As investors' expectations in the global economy improve, M&A activity on the market begins to gather pace. As is often the case in the fourth quarter, there is pressure to close many deals before the year-end; this is no different in the Czech Republic. However, the last quarter of 2013 has an added significance, as it is the last period in which transactions will be governed by the existing Civil Code and Commercial Code.
Acquisitions are complex transactions, as companies are organisms that are subject to perpetual change. Purchasers often seek to mitigate the various risks that may occur between signing and closing, or thereafter. This is often achieved through purchase price adjustments. The new Civil Code and new Act on Business Corporations are due to come into effect shortly, and will introduce changes to such mechanisms.
The new Civil Code has been passed by Parliament and is due to take effect from next January. Although it contains no specific provisions relating to representations and warranties in share purchase agreements, it is based on the fundamental principle of the free will of parties to contract as they wish. It is hoped that the code will encourage courts to issue more practical interpretations of the law in this area.
The regulation of financial assistance must be taken into account when structuring many M&A transactions. Financial assistance in relation to acquiring shares in joint-stock companies in the Czech Republic is regulated in line with European legislation. Assistance in connection with acquiring a shareholding in a limited liability company is separately regulated by Czech law.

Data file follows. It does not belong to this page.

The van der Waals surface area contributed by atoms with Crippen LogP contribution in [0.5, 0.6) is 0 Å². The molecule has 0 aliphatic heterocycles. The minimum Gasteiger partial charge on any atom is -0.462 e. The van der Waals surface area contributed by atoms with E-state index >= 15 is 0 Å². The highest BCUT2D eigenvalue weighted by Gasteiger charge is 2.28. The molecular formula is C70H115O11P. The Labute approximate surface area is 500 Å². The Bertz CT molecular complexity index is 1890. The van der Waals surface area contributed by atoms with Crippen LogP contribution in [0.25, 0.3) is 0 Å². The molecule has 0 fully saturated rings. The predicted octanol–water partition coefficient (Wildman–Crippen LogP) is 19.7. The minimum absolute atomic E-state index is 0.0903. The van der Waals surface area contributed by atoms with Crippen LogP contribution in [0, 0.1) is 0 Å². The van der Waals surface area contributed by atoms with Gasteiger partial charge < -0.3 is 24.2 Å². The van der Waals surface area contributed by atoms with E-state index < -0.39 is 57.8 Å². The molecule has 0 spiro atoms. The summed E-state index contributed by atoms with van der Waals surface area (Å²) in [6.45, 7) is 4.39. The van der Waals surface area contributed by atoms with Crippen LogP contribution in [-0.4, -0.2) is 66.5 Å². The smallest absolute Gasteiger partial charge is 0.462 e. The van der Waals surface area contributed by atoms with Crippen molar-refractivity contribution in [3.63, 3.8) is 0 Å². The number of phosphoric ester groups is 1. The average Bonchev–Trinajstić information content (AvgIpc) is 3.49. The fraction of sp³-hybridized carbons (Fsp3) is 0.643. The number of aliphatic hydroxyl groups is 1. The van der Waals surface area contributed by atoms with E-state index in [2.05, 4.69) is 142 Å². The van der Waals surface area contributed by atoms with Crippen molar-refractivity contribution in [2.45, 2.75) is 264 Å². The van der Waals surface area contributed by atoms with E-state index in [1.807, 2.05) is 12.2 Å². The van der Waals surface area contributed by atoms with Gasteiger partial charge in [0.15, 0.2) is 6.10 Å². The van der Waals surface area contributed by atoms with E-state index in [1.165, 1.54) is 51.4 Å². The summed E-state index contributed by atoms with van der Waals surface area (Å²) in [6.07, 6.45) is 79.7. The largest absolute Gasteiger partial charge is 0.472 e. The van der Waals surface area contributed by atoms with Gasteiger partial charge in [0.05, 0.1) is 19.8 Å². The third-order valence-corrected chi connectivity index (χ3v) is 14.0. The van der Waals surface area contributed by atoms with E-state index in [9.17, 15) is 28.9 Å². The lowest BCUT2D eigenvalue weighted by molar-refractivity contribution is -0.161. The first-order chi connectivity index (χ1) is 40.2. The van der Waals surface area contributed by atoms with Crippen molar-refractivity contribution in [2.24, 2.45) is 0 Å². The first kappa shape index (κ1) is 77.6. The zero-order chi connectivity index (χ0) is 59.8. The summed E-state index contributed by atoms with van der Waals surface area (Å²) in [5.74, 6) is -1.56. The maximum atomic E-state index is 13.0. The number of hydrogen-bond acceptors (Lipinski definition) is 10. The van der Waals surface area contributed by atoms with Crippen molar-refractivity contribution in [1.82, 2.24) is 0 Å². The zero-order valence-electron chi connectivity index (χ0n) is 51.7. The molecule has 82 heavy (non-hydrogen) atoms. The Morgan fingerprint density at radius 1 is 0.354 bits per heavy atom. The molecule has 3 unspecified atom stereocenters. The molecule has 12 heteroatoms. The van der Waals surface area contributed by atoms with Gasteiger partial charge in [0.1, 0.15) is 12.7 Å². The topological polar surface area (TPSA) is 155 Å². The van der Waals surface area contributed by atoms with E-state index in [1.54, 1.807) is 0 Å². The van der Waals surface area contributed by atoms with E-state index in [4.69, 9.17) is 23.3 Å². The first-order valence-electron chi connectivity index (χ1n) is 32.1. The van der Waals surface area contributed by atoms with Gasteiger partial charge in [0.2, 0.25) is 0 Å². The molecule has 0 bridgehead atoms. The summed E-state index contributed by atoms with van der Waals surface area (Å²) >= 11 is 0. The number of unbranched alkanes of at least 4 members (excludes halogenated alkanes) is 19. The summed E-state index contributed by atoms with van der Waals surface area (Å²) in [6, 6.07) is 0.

As in any M&A transaction, the legal due diligence process is an important part of the acquisition of a Czech limited liability company. A number of issues must be considered when carrying out due diligence. Many of these are neither new nor surprising for a foreign investor and can be resolved before closing the acquisition, but a number of country-specific issues may also arise, deriving from the provisions of Czech law.
Czech law continues to undergo considerable change in adapting to the pace of today's free market economy. There appears to be an overall move away from the rigid and formalistic legal doctrines of the past in favour of modern legal concepts. Although this may not have a direct effect on the number of M&A deals in the country, it will undoubtedly positively influence the costs and timing of transactions.
A recent amendment to the Commercial Code lifts the complete ban on a company providing any financial assistance in relation to acquiring its own shares. However, even after the amendment, the ban still applies to both limited liability companies and joint stock companies. This update looks at the conditions under which financial assistance can be provided by these companies.
The Supreme Court recently issued a controversial judgment stating that guarantees falling under Section 196a of the Commercial Code need not be appraised by a court-appointed expert in order to be valid. However, while the judgment may decrease transaction costs and speed up business transactions, it remains to be seen whether it will be accepted as authority by the lower courts and legal scholars.
Investors are often confronted with uncertainty regarding a seller's legal title to shares in a joint stock company or an ownership interest in a limited liability company. This update looks at certain title issues that often arise when undertaking due diligence prior to acquiring a Czech target.